A special pilgrimage to Sylvia Plath's grave

A special pilgrimage to Sylvia Plath's grave

Musician Faith Vern and artist Elise Wouters take us behind the scenes of a recent video shoot, exploring the modern day pilgrimage and the cultural, creative and personal motivations behind them.

The Faux Faux is a new solo project by Faith Vern of the Manchester punk trio, PINS. At the start of the year she visited Sylvia Plath's grave with photographer, visual artist and writer Elise Wouters, where they shot a video for a stripped-back version of Vern's single "Cold Hearted Woman" on Super 8 and recreated the polaroids Patti Smith took there during her own visit in 2012.

Watch the video below, followed by an essay from Wouter recounting their pilgrimage.

On a crisp January morning, we climb the cobbled footpath from Hebden-Bridge up to the village of Heptonstall, West-Yorkshire, in search of Sylvia Plath’s grave. While the purpose of our trip is to shoot a few rolls of film to accompany Faith’s new song, the day takes on the outline of a pilgrimage. Each step feels imbued with meaning; the journey itself becomes as significant as the grainy end result.

The winter sun hangs low above the cemetery, and the crooked headstones cast long shadows. Over 100,000 bodies are said to be buried here. In places, the grave slabs are packed so tightly they serve as paving stones, and some have even been re-used, with the old engraving facing downwards.

As we scan names and inscriptions dating back to the 1500s, I recall the Polaroid of Patti Smith in M Train taken on one of her many pilgrimages to Plath’s grave. In the self-portrait, Smith is perched next to the headstone and surrounded by shrubs of rosebay willowherb. A fellow early walker directs us away from the old church towards the more recent graveyard across the lane, where stretches of untamed grass offer some space.

Plath’s gravestone is simple, unadorned. It only stands out from the rest of the weathered markers because the grave is covered with fresh bouquets of orange tulips and yellow roses. Echoes of other pilgrims on similar voyages are everywhere: there are handwritten notes tucked into the bare earth, alongside offerings of tied ribbons, piled-up rocks and strewn pens. The most obvious evidence is visible on the headstone itself: the last name of her husband ‘HUGHES’ has been repeatedly scratched out. Fans have called for a more befitting memorial in a different location. In M Train, Smith pictures Plath’s final resting place in “New England by the sea, where she was born, where salt winds could spiral over the name PLATH etched in her native stone.”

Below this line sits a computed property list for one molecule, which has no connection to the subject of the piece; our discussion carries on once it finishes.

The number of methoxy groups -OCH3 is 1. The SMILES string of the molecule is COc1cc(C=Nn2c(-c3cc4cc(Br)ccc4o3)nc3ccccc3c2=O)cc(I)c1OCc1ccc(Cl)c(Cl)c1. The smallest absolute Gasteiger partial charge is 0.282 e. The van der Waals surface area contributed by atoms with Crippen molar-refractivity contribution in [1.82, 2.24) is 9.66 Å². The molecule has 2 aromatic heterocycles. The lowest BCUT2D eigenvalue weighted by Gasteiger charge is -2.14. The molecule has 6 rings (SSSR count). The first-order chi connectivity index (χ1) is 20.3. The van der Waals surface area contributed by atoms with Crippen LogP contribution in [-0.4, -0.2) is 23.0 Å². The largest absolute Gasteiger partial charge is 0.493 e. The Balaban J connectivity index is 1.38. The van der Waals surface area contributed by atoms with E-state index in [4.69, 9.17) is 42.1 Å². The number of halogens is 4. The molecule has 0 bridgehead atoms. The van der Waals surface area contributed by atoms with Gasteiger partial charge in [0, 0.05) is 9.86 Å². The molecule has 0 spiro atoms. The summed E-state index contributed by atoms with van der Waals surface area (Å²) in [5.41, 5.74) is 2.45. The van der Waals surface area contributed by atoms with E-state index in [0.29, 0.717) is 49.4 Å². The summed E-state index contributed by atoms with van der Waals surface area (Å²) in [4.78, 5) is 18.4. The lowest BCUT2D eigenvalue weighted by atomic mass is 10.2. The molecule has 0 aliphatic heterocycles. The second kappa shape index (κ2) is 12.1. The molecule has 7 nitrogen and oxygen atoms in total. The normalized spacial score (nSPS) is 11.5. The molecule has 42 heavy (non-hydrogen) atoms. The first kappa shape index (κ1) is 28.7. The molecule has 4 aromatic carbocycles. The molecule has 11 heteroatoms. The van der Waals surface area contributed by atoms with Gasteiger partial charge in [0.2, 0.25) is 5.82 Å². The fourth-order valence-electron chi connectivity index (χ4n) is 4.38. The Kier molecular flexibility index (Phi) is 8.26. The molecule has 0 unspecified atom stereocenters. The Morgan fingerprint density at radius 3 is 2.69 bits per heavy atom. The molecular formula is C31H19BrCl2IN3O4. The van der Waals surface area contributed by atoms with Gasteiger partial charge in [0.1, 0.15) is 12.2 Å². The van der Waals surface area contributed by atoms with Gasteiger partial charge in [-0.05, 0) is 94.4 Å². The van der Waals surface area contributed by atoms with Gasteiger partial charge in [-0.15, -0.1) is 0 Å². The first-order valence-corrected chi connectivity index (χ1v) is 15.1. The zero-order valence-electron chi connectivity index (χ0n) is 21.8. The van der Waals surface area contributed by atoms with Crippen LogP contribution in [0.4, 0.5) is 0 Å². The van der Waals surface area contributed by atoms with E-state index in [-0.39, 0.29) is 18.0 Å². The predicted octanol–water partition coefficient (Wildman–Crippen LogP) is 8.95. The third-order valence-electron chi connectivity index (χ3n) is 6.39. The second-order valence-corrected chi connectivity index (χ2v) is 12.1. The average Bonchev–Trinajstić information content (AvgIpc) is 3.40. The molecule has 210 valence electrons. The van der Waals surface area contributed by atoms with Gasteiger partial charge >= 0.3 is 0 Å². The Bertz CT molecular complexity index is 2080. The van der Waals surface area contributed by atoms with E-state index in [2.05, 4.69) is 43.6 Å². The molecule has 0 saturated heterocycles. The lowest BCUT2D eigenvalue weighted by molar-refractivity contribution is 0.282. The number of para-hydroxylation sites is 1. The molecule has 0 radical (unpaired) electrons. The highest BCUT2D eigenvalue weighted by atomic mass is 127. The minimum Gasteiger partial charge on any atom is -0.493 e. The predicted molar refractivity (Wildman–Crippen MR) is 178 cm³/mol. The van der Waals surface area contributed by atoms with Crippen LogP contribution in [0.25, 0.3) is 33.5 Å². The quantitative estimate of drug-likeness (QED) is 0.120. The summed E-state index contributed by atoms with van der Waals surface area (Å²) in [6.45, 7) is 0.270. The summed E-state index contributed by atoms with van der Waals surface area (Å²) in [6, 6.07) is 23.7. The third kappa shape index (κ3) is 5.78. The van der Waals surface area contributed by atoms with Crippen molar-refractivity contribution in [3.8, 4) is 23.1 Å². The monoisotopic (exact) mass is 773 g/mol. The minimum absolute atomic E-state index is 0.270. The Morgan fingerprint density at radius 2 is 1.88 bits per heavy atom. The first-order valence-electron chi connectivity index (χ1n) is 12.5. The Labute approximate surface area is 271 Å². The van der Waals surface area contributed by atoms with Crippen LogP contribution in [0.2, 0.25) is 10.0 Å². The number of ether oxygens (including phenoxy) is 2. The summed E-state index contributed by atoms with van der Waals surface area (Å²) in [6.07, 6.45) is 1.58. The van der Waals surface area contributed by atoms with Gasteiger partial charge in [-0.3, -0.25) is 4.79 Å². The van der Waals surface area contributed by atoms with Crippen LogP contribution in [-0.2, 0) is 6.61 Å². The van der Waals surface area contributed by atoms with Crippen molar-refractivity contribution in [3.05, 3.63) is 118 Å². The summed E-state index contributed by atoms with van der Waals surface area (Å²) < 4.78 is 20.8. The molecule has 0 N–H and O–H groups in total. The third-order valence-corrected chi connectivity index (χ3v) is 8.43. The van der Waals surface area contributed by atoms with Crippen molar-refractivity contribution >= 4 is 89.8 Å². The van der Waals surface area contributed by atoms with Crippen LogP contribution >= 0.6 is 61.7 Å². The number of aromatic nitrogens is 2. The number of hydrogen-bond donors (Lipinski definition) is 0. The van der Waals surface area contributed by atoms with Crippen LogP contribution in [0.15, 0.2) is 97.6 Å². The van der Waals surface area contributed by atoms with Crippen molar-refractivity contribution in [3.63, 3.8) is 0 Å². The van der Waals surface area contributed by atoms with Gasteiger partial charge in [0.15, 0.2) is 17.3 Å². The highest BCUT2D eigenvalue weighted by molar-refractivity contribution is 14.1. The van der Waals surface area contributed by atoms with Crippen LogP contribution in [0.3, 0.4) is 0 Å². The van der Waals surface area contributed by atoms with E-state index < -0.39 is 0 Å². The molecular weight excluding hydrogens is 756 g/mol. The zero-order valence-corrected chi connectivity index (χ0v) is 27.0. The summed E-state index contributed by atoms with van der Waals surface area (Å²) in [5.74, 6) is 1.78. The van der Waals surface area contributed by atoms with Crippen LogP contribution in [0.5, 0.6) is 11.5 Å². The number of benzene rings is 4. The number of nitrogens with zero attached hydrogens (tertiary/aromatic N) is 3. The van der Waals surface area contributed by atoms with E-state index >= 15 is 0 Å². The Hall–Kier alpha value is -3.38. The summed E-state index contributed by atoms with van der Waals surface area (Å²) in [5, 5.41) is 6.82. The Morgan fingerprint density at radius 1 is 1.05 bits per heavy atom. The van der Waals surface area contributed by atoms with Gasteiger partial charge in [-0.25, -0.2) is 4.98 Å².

Instead, the windswept moorlands stretch out into the valley below. A land of heather and gritstone. About a dozen miles from here is the parsonage of Haworth, where the Brontë sisters lived and wrote the majority of their work. In her poem Wuthering Heights, Plath thinks of the landscape as “that hinterland few / hikers get to.” But the area of the south Pennine hills has become a popular pilgrimage destination in its own right. Brontë Country draws in thousands of visitors from across the globe each year, keen to pay tribute to the sisters. On the paths leading to the parsonage – now a museum – the signs have directions in both English and Japanese.

People set out on pilgrimages for a myriad of reasons these days. Journeys are no longer solely religious in nature, but are often driven by cultural, artistic and deeply personal motivations. From remote villages to solitary gravestones, across footpaths and waterways, driven by a line in a book or drawn in by the echo of a song, the modern day pilgrimage has reincarnated into a way of reconnection and remembrance.